Microbrewery with an identity crisisSummer is upon us once again: the season of sun, shades, shorts and suds. If the weather holds out, and you can supply the appropriate accoutrements, one place to come for the suds may well be Apgujeong-dong’s newest microbrewery, Deutsch Brau Haus, or German Brewery.
It’s difficult to miss. The outside is an ersatz European-style chalet. Downstairs and inside, it’s a huge, Munich-style beer cellar with wooden floors, faux brickwork and lots and lots of tables. There’s a performance stage and, in the back, the brewery itself: large copper vats glassed in behind the serving area.
There are also a number of incongruities. Although there are LCD screens featuring MTV, the music over the speakers is actually a German oompah band, which makes for a bizarre audio-visual experience. Even stranger: the beer-serving area has a number of bottles of wine prominently displayed, as well as a Coke dispenser. Now, while I am all in favor of catering to different tastes, let’s put this into perspective. Would you visit a vineyard and expect to see a keg of brew prominently displayed in the tasting room?
The reason for the wines becomes obvious as soon as you look at the menu, which features lamb chops, various steaks ― even lobster Thermidor. These aren’t the kind of items one expects to consume while sinking a beer. This is standard “hotel continental restaurant” fare.
Fortunately, there are some more appropriate beer accompaniments on the next page, including sausage platters, eisbein (pork knuckles), fish and chips, nachos and the like. There is also a very extensive salad bar, which offers all you can eat for 13,000 won ($11) as well as set menus for 19,000, 28,000 and 35,000 won.
We order the beer-battered fish and chips (21,000 won, which may make them the most expensive fish and chips I’ve ever ordered in my life) and a sausage platter (32,000 won; ditto above). The fish itself is rather good: thick chunks of cod, served on a bed of diced lemon and dressed with an above-average tartar sauce. But ― unpardonable sin! ― the chips are chips a l’Americaine ― i.e. potato chips ― rather than the French fries this dish demands. The sausage platter is not bad: a standard selection including herb and white sossies, with mustard, barbecue sauce and tartar (!) sauce as accompaniments. However, considering the price, we might have expected twice as many. And the sauerkraut, despite being embedded with black peppercorns and bacon, is weak and watery.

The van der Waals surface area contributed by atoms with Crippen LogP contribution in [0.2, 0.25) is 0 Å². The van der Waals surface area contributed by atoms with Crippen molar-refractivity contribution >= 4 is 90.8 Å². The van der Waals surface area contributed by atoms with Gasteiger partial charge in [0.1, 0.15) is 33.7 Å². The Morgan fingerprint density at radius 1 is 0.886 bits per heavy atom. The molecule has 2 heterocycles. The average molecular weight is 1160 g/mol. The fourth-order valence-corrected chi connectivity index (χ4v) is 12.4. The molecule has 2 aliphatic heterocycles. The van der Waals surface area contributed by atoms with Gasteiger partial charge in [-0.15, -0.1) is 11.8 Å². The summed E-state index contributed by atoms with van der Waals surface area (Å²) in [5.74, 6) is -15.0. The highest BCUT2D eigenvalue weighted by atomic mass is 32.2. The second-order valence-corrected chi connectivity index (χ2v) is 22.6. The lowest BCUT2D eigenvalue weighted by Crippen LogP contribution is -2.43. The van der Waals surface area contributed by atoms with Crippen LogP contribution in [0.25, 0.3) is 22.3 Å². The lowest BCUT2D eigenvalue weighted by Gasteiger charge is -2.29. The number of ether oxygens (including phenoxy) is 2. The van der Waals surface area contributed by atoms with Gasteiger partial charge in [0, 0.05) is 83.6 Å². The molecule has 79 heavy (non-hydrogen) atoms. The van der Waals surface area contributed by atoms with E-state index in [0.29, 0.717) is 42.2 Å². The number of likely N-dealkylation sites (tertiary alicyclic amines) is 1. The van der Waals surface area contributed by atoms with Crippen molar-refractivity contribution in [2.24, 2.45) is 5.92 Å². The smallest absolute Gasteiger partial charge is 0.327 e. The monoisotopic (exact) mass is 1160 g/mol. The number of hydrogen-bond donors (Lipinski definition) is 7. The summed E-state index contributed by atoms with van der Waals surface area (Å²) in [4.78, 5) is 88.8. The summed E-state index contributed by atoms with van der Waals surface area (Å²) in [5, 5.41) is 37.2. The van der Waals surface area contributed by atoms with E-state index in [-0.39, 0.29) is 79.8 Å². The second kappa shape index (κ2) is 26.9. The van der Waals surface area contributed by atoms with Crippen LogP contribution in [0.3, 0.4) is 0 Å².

All of the above would be forgivable if the beer is good ― which it should be, considering the expense obviously lavished on this place.
Deutsch Brau Haus offers the three standard varieties which one has come to expect in Seoul’s German-style micros: a pilsener (Czech-style golden lager: 5,900 won, 500cc), a weizen (wheat beer: 5,900 won for 500cc) and a dunkel (dark lager for 6,900 won, 500cc).
The pilsener is cloudy rather than clear, watery and seems totally lacking in hop. I will be charitable and assume that this is because it had been tapped well before it was ready (we visited this brewery during its opening week). If, on the other hand, it has been brewed specially for local tastes (i.e., to cut out any bitterness), then it’s in breach of the trades description act to call it pilsener. The weizen is better: a spicy nose, a moderate body and a smoky taste. Finally, the dunkel. This is mid-brown, has an almost gingery nose, and a big, powerful taste with plenty of hoppiness ― much more so than most other dunkels. This is the best of the three by far.
The staff is eager to please and polite, although whether they will be able to keep up with demand if this huge place ever fills up is open to question.
Verdict: As noted, Deutsch Brau Haus is going through growing pains, so we assume ― and hope ― that things will improve. If it doesn’t, well, in spite of all else, the dunkel is worth a return visit.
Deutsch Brau Haus
English menu available
Telephone: (02) 3443-4455
Address: #611 Sinsa-dong, Gangnam-gu, just outside exit 2, Apgujeong station on subway line No. 3.
Hours: 11:30 a.m.-2:30 a.m.
by Andrew Salmon